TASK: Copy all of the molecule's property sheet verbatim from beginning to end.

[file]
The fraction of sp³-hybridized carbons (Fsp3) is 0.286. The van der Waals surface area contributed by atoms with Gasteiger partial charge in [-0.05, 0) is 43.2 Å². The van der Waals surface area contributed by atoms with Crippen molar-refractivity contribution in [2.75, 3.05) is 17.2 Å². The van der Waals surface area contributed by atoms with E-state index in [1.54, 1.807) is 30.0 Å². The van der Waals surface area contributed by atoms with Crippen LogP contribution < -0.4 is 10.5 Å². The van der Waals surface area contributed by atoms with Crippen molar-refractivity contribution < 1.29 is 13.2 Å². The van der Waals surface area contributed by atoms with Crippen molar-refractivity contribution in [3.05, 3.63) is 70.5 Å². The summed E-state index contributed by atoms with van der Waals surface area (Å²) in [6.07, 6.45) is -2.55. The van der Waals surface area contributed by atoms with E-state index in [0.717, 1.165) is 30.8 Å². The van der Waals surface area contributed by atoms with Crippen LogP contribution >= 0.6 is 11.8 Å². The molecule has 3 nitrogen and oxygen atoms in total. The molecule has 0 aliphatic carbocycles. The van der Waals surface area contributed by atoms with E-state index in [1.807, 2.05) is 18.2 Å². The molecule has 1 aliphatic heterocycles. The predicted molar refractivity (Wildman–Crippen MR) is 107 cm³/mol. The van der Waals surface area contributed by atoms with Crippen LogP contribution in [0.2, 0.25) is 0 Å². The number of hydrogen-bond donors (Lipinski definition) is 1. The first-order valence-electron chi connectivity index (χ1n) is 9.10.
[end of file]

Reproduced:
The fraction of sp³-hybridized carbons (Fsp3) is 0.286. The van der Waals surface area contributed by atoms with Gasteiger partial charge in [-0.05, 0) is 43.2 Å². The van der Waals surface area contributed by atoms with Crippen molar-refractivity contribution in [2.75, 3.05) is 17.2 Å². The van der Waals surface area contributed by atoms with E-state index in [1.54, 1.807) is 30.0 Å². The van der Waals surface area contributed by atoms with Crippen LogP contribution < -0.4 is 10.5 Å². The van der Waals surface area contributed by atoms with Crippen molar-refractivity contribution < 1.29 is 13.2 Å². The van der Waals surface area contributed by atoms with Crippen molar-refractivity contribution in [3.05, 3.63) is 70.5 Å². The summed E-state index contributed by atoms with van der Waals surface area (Å²) in [6.07, 6.45) is -2.55. The van der Waals surface area contributed by atoms with E-state index in [0.717, 1.165) is 30.8 Å². The van der Waals surface area contributed by atoms with Crippen LogP contribution >= 0.6 is 11.8 Å². The molecule has 3 nitrogen and oxygen atoms in total. The molecule has 0 aliphatic carbocycles. The van der Waals surface area contributed by atoms with E-state index in [1.807, 2.05) is 18.2 Å². The molecule has 1 aliphatic heterocycles. The predicted molar refractivity (Wildman–Crippen MR) is 107 cm³/mol. The van der Waals surface area contributed by atoms with Crippen LogP contribution in [0.2, 0.25) is 0 Å². The number of hydrogen-bond donors (Lipinski definition) is 1. The first-order valence-electron chi connectivity index (χ1n) is 9.10.